Pessoptimism: A New Member

November 11th, 2009

Pessoptimist: Coined by Emile Habiby in his book The Secret Life of Saeed, the Pessoptimist. Saeed, a Palestinian in Israel could not decide which exactly he was:

Take me, for example. I don’t differentiate between optimism and pessimism and am quite at a loss to which of the two characterizes me. When I awake each morning I thank the Lord he did not take my soul during the night. If harm befalls me during the day, I thank Him it was no worse. So which am I, a pessimist or an optimist?

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When I found out that I won a job at AUB and would be moving to Lebanon, it was on the morning of a lovely sunny Chicago day, and the last day of the semester. It was an e-mail: “We are pleased to inform you…” It invoked in me an ephemeral feeling of utter joy. What had been a sort of fantasy for me – teaching at this prestigious university in the motherland – would be real, and the actuality of this fantasy in light of my pessimism and doubt was the main reason for this joy.

As I anticipated, the joy dissipated into a deluge of anxiety. It was soon after I had confirmed my acceptance of the position when we were driving to Milwaukee, Wisconsin for my brother’s graduation. I began placing objects and memories into my new future context. In jest, I said about an old service-style Mercedes that drove by: “I’m gonna buy one of those when I get to Lebanon.” My parents, who were excited about my move to their balad, laughed. But then my dad, being an avid LBC viewer, broke the news, “It hasn’t been calm there these last two days.” The war in Nahr el Bared had begun.

And I begun making my phone calls, chats, and e-mails to my Lebanese family members and friends. They assured me that the fighting was isolated and it’s far and that life was “normal.” That one couldn’t feel anything out of the ordinary – everyone was going to work and all. Furthermore, everyone was “against” this loose terrorist faction. On the morning of my departure, aunts and uncles came to say goodbye. As I had become obsessed with the news, I ran up to check the latest to find the headlines. The war was over! Hooray! The army had seized control of the camp! At the time, my knowledge was limited to what I read in the news, which was never critical of the operation. From my vantage point, the Lebanese army had defeated these terrorist elements, and taking down the entire Palestinian camp was just a necessary evil in the process. And I would have fewer terrorists to fear. It was that simple.

On my second day in Lebanarmyon I took part in a parade in Sassine Square celebrating the army’s victory over the terrorists in Nahr el Bared. Everyone raised her flag for the army in praise of their “success” – it had been awhile. Having just hatched from my Lebanese shell, I might as well have been perched on top of a cedar tree, crunching on kri-kri nuts holding a round of cards in one hand and a peace sign with the other; I might as well have been whistling the national anthem too. My national pride was at a peak, and no person, street, or tree was beyond my adoration or cradling arms.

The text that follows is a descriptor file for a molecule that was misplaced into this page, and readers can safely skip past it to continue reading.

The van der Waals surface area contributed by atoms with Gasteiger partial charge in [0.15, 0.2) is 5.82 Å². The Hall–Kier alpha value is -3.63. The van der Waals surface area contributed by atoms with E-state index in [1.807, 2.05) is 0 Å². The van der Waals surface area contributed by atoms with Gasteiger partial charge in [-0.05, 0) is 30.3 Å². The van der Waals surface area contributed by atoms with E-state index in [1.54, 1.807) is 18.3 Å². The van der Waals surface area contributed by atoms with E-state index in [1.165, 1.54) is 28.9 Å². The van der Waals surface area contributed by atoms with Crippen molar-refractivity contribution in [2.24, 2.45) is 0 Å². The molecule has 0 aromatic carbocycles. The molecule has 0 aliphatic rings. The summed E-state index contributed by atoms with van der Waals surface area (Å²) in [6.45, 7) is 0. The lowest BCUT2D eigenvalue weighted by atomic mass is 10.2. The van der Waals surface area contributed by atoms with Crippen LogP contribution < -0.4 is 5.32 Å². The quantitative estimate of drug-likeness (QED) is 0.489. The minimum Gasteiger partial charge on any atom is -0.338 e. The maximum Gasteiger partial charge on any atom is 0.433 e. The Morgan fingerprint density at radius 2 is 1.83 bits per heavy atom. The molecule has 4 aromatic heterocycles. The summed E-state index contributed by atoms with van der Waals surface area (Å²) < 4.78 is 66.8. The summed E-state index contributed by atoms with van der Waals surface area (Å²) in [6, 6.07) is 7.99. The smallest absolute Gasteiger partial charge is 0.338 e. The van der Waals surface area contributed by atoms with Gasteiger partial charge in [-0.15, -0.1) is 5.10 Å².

This was also the year, 2007, that Lebanon would experience a presidential vacancy for months. The night in November when Emile Lahoud left Baabda palace without a replacement, I was in a local ex-pat pub during its weekly Friday happy hour. There was a buzz about the impending vacancy. But the only person who seemed fazed was a man who warned us to buy milk, as all hell was about to break loose at midnight – Cinderella Lahoud was leaving and there was no glass slipper in sight. But I was perched at the bar with a student who I escorted there to conduct her primary research on Lebanon’s inhabitants’ “mysterious love for Lebanon” despite all the bloody trouble. All of the white-skinned drinkers boisterously praised the food, the hospitality, the kind people, the liveliness, the feeling of feeling alive. The presidential vacancy, the random bombs, the recent war in Nahr el Bared nor the obstructive tent city had deterred the ex-pats who could live anywhere of their choosing, but chose Beirut. And my student, a Lebanese who had lived in Saudi Arabia for most of her life, excitedly took notes, sighing with intoxication from the energy, that everyone could be so jubilant and careless in the face of so much stress. We lifted our huge mugs of Almaza and clinked them, none-the-wiser.